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misfish

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Heard yesturday there is a potition going on to stop logging in the park. I thought the park was off limits to logging?

Maybe it,s baecause there are huge trees.

 

Your thoughts on this or anyone have more insight on this.

Thanks

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I worked for a small logging company in the early '70's, along the Park perimiters (Kearney / Sand Lake) taking mostly maple & birch, every winter, by spring our yard at the sawmill was piled high everywhere with HUGE logs, some of those maples were still 2' in diameter 16' up!! There were countless trees being cut by numerous logging companies . . . . I used to wonder just how long this could continue . . . . but they ARE running out of old growth trees now, and are, in a lot of places taking second growth timber . . . . . the small stuff we left 30 to 40 years ago. For anybody going up #11 past Huntsville, there's a big lumber yard on your left at the north end .. . thousands of logs waiting to be processed . . . . my bet is there are very few that are over 18" thick at the butt end! I used to ask the boss what we were gonna do when the timber was all gone . . . he'd just laugh and say there was several lifetimes worth out there and more growing! Well, in another 30 years the old growth will be all gone, second growth also gone, what will be left will barely make a few 2 X 4's!! But . . . . wood is almost as important as fresh water these days . . . . which will we run out of first?

P. S.

 

They have been logging the park for years, every so often a group of 'tree huggers' start making noises, but get ignored. I think it's time we started paying more attention to them, at least on this subject, if it's not too late already!

Edited by Photoz

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Algonquin has been alive and kicking for 1000's of years, but some logging company thinks that they can improve on that!!!!!The rest of Ontario has been pretty well been clearcut so the park is probably one of the next to be raped by money hungry companies. Hopefully the Ontario Government has enough balls to say NO.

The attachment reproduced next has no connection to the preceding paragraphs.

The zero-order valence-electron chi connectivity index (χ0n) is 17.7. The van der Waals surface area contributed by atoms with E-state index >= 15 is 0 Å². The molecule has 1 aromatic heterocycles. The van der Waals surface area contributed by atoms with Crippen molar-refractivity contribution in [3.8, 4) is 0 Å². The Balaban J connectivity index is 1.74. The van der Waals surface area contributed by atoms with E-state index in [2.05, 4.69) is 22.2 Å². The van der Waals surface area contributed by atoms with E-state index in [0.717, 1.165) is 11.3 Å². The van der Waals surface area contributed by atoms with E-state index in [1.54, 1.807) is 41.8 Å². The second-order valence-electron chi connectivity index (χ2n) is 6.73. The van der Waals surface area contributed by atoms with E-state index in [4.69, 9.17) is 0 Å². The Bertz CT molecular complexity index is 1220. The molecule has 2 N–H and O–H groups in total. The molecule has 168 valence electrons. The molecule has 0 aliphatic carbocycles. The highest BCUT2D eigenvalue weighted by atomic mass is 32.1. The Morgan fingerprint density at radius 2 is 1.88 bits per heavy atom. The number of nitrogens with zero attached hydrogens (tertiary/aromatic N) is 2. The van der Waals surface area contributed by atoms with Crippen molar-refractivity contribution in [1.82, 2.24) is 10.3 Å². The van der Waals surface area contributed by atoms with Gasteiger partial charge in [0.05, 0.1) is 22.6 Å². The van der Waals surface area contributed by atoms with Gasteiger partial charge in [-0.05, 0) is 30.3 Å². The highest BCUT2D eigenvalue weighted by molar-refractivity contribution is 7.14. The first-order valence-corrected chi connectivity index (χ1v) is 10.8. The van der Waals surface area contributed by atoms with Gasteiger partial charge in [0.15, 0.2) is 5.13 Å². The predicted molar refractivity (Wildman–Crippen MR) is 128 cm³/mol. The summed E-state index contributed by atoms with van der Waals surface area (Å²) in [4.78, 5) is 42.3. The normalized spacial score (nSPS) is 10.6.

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I have visited Algonquin about 5-6 times in the last few years and love it there, but I was surprised to read in their visitor centre that logging still goes on today as I hadn't seen any evidence of it. When I read more into the subject, it seems that logging does take place but they manage it so that it doesn't take place near any of the roads, trails or canoe routes so it doesn't spoil the visitor experience. My guess is that these days they are into sustainable logging techniques which have less impact and allows trees to regenerate. But even so, with such an amazing park - scenery and wildlife - 'protected' for the people I would prefer that it became a true wilderness park and there was no logging. But those who work the land there I'm sure would disagree.

 

Just my thoughts.

007

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I have mixed feelings on this subject

 

trees... good

 

no trees... bad....

 

hate to see it in the parks

 

but trees are a renewable resource

and if managed right is better then using non renewable resources

as are biofuels and and animals for fur and meat.....we need strong management on these things

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I don't see a problem with it. As 007 mentioned, he/she has been to the park numerious times without seeing any sign of logging. There must be a strong management plan in place to keep it that way. Most trees have a life expectancy. Maybe these maples and birch are nearing their end so the park decided to not let them fall over and instead generate some revenue by selling off the timber rights. As long as proper management is in place to make sure not to affect the visitor experience I think it is a good thing.

I am biased though, I live in NWO where logging is a major portion of the economy. I see trees, I see $. In Thunder Bay logging is not really the major employer anymore but alot of the smaller communities it is. Most of them have been devistated with mill closures or operation relocation. It is sad when a town of 1500 loses 60 well paying jobs. Most of these closers/relocations are due to the price of lumber and the high canadian $ but my point is, it is still devistating.

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Algonquin is logged heavily and has thousands of kilometres of roads throughout. If you want to know more about it take a peak at Barry Bridgeford's site Algonquin Adventures. Click the forestry tab and there is everything you wanted to know about logging in APP.

 

http://www.algonquinadventures.com/

 

He has a lot of info on Forestry in the park and is an advisor to the Algonquin Forestry Authority.

 

Frankly I think they should drastically limit logging in the Park.